John Wall didn’t play a perfect game by any measures Sunday (7 TOs, 1 technical foul), but his B-plus is a damn good B-plus. His 22 points and 13 assists in a relatively brief 33 minutes were necessary, especially as 17 of those points occurred during the game’s rocky start in the first half; his game-high plus-18 rating was unsurprising.

Again, not to dismiss his performance against the Lakers, but the most important question is his ability to sustain a high level of play in the final nine games of the season. In the two home losses, he shot sub-.400 from the field; Sunday, he was north of .550. It’s unfair to put everything on Wall, but given the myriad circumstances plaguing this team—primarily, injuries and inconsistent play—anything less than his best will be insufficient.


There are few things more frustrating in a basketball game than a “shooter” who can’t shoot, and for one game, that was Bradley Beal. The only Wizards starter with a negative plus/minus, Beal struggled both from the field (1-5) and—more inexcusably—from the free throw line (1-4). Having come off a hot performance versus the Timberwolves, there was hope of a sustained fiery streak for the sharpshooter. Instead, his recent scoring outputs carry a Roulette-randomness to them: 25 points, 7, 26, and now 4 versus the Lakers.

The silver lining is that an odd number of games remain, so hopefully he’ll deliver five good ones and only four duds.


With the absence of Markieff “Chief Keef” Morris, someone else had to step up. Well, not really, as the opponent was the Los Angeles Lakers. But still, an uptick in performance from someone in the frontcourt would have been appreciated, and to some degree, J.J. Hickson provided that.

Yes, I realize that after my reliance on plus/minus differential for Wall and Beal, I should point out that Hickson was a team-worst minus-5 on the night. The exciting part is that, had you said Hickson would be merely minus-5 in 20 minutes prior to the game, I wouldn’t have believed you. He hadn’t played in four of the last five games, and hadn’t made a field goal in six, but Sunday night he was on fire. Hickson stabilized a bench unit whose offense was coming from increasingly disparate sources, and his 14 points in the second half helped both maintain breathing room for Washington and allow the starters a tad more rest in the fourth quarter. He drew fouls on six separate possessions; when he wasn’t fouled, he scored, going 5-for-5 from the field. His 4-for-12 free throw shooting was painful, certainly, but having entered the game with low expectations, Hickson’s performance was a nice surprise.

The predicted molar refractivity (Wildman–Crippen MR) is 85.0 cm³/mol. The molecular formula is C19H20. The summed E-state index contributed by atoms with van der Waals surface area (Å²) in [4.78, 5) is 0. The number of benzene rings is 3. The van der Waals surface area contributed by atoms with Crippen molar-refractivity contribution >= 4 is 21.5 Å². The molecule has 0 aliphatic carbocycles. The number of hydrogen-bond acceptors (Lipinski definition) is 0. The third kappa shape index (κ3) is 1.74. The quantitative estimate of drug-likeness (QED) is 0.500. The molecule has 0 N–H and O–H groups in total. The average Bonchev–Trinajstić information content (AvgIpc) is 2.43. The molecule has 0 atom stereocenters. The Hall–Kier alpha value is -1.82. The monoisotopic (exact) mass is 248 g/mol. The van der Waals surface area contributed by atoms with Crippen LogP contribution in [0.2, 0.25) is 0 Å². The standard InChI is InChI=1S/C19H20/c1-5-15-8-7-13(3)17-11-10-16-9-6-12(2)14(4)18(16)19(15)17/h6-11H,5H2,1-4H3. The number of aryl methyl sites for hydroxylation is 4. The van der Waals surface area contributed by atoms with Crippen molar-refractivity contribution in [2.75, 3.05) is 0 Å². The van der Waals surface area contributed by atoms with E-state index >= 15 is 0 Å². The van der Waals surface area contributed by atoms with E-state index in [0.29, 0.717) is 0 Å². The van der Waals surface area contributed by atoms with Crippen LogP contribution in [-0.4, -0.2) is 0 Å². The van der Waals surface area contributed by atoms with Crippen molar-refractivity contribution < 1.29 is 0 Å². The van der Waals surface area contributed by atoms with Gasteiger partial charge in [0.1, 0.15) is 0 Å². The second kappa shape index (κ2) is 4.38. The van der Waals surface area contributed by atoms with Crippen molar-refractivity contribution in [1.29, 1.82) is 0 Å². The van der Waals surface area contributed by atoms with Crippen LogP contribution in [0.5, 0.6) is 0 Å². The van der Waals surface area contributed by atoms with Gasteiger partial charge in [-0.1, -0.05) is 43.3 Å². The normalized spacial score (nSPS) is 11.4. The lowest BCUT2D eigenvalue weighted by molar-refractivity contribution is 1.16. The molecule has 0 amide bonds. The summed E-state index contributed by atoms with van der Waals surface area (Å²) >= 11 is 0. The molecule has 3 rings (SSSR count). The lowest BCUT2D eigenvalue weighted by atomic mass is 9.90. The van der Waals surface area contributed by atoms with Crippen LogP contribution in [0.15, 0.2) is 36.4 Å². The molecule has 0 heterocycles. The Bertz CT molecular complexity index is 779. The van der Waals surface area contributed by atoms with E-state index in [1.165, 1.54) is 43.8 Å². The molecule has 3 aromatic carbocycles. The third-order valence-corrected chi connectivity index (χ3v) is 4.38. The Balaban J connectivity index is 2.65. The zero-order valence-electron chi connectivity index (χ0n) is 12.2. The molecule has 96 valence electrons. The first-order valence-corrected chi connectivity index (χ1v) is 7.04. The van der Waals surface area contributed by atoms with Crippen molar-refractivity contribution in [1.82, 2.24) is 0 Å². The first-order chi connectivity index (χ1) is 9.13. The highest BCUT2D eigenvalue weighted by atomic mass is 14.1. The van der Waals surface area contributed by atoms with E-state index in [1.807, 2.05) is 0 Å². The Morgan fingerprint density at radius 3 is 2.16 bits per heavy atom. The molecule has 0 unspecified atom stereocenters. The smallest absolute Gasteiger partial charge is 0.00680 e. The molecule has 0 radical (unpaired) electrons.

The Nene/Hickson front court, which was trotted out for much of the fourth quarter, likely doesn’t hold much water. If the Lakers had a stretch 4 or 5 (and no, Ryan Kelly doesn’t count), the Wizards could have been exposed defensively; instead, the two bigs were able to bunker down and clog up passing lanes (they combined for four steals). It’s unclear to me how Hickson fits in the larger scheme of things, with or without Morris. Maybe he’s a super-smallball 5? Or a deploy-in-case-of-offensive-emergency wrecking ball? It doesn’t appear that the Wizards, for all of their schematic bluster, have any long-term plan; for the short-run of the next nine games, though, any little boost helps.

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Lucas Hubbard
Lucas joined TAI in 2015 as a late convert to the Cult of Randy Wittman. He holds many strong, ill-informed opinions about the NBA, most of which center on the belief that Mo Speights is an All-Star. Lucas lives in DC, where he has chanted "Ot-to Por-ter" at 9 consecutive Wizards games.